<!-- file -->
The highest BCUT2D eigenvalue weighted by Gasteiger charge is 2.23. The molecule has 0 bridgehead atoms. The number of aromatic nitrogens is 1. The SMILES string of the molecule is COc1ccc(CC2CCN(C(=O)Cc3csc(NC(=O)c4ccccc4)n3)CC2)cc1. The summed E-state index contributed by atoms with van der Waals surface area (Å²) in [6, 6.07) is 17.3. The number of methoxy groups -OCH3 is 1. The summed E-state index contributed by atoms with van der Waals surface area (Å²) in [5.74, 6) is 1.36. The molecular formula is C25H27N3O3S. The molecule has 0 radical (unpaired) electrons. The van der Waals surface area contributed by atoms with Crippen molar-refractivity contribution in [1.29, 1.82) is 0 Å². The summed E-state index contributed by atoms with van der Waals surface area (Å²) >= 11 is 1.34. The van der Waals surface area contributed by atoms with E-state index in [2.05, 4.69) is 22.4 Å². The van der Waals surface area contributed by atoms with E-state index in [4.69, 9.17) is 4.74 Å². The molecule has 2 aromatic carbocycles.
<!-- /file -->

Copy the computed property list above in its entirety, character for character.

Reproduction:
The highest BCUT2D eigenvalue weighted by Gasteiger charge is 2.23. The molecule has 0 bridgehead atoms. The number of aromatic nitrogens is 1. The SMILES string of the molecule is COc1ccc(CC2CCN(C(=O)Cc3csc(NC(=O)c4ccccc4)n3)CC2)cc1. The summed E-state index contributed by atoms with van der Waals surface area (Å²) in [6, 6.07) is 17.3. The number of methoxy groups -OCH3 is 1. The summed E-state index contributed by atoms with van der Waals surface area (Å²) in [5.74, 6) is 1.36. The molecular formula is C25H27N3O3S. The molecule has 0 radical (unpaired) electrons. The van der Waals surface area contributed by atoms with Crippen molar-refractivity contribution in [1.29, 1.82) is 0 Å². The summed E-state index contributed by atoms with van der Waals surface area (Å²) >= 11 is 1.34. The van der Waals surface area contributed by atoms with E-state index in [2.05, 4.69) is 22.4 Å². The van der Waals surface area contributed by atoms with E-state index in [4.69, 9.17) is 4.74 Å². The molecule has 2 aromatic carbocycles.